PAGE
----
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MPs told working in general practice is like ‘being pelted with rocks’

MPs told working in general practice is like ‘being pelted with rocks’

By Jess Hacker
1 March 2022

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MPs have been told that working in general practice is tantamount to being ‘pelted with rocks’, given the overwhelming workload and lack of available staff.

The comment came as part of the Health and Social Care Committee’s first evidence hearing today (1 March) for its recruitment and retention inquiry.

Addressing MPs on the impact poor staffing has at a practice level, Dr Emma Hayward, a GP and clinical teacher at the University of Leicester, said that GPs are ‘left carrying all the risk of system failures’, including patients being inappropriately discharged into GP care.

She informed the panel that a colleague had described this as feeling ‘like being pelted with rocks’.

Dr Hayward said that the resulting pressure on practices has meant that GP cannot perform as trainers, with medical students ‘deciding against general practice’ after working among a ‘stressed and burnt-out workforce’.

To this end, she said the Government must focus on making the profession more appealing, possibly by reducing the number of functions GPs are expected to deliver.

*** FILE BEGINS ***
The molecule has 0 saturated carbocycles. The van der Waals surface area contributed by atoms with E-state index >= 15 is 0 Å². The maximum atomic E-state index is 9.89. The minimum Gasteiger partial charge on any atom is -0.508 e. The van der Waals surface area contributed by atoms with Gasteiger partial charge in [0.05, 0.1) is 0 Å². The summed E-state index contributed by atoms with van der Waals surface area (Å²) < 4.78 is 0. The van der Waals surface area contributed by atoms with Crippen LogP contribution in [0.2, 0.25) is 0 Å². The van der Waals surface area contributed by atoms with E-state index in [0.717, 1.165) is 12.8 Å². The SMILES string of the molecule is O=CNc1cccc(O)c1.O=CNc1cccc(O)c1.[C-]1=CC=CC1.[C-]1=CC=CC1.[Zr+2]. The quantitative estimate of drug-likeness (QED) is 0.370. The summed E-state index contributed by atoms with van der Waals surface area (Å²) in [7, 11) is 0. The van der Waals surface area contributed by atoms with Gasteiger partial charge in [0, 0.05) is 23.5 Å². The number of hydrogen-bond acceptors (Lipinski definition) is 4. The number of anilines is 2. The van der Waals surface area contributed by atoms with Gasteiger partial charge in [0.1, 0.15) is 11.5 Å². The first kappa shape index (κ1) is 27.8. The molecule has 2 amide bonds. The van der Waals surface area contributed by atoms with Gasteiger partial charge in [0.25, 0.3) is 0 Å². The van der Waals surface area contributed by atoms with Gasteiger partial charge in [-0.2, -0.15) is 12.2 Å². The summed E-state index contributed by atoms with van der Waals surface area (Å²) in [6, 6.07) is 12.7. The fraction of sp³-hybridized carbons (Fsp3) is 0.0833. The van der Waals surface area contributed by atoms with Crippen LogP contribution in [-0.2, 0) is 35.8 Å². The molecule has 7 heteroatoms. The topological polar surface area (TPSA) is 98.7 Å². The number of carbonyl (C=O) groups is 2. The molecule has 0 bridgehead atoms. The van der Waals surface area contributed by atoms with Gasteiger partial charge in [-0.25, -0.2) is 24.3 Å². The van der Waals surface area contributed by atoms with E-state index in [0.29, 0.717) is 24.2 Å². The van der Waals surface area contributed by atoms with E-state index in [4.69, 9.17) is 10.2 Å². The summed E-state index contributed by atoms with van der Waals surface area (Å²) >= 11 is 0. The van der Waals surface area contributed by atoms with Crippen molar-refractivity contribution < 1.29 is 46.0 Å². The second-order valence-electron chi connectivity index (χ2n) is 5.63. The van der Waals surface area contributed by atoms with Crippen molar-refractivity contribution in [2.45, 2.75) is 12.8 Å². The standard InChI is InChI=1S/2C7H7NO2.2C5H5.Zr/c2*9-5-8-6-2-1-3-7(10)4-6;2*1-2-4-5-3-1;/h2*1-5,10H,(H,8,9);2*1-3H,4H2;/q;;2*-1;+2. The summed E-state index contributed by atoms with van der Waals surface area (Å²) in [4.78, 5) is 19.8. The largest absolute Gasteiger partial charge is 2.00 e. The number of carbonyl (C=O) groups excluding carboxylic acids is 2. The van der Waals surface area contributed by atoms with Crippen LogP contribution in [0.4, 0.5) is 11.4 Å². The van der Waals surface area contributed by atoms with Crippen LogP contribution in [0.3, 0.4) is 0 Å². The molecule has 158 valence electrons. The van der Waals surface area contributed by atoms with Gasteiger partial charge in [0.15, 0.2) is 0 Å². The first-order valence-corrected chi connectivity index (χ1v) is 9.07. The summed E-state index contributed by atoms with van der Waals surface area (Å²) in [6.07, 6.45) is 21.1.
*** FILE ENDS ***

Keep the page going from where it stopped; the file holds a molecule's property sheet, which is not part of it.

This all comes after the BMA warned that practices are offering more appointments ‘than they can safely accommodate’.

She later said that the Government should focus on addressing hostile or anti-GP messaging shared by the press and among politicians, suggesting this was negatively impacting retention.

‘Unjust’ and ‘untrue’ accusations against GPs, which may deter medical students, should be ‘swiftly and robustly’ corrected, she urged.

Last year, a study suggested that reducing negative attitudes in the media toward GPs was key to increasing medical students’ interest in pursuing general practice as a career.

Government urged to reconsider workforce review

Health leaders also called on the Government to back a re-tabled amendment that would provide greater transparency around workforce numbers in the NHS.

The amendment to the Health and Care Bill – which is currently with the House of Lords – would have required a report on NHS staffing be produced every two years to help inform planning.

It has been re-tabled for the Lords’ review after MPs voted against the measure in November.

Speaking before the Health and Social Care Committee today, Professor Helen Stokes-Lampard, chair of the Academy of Medical Royal Colleges, urged the House of Lords to back the amendment.

She said: ‘It is seeking to give us a roadmap and a plan for how we can address the workforce shortages in the future.

‘In healthcare we have suffered over the decades because we don’t have a robust, independent and transparent plan that we can all rely on.’

Similarly, NHS Providers chief executive Chris Hopson warned that the NHS is ‘simply not able to recover the care backlogs’ because it does not have enough staff to do so.

Last month, the Government published its elective recovery plan, which was criticised for lacking a workforce plan.

But independent analysis recently suggested it could begin to fall in mid-2023.

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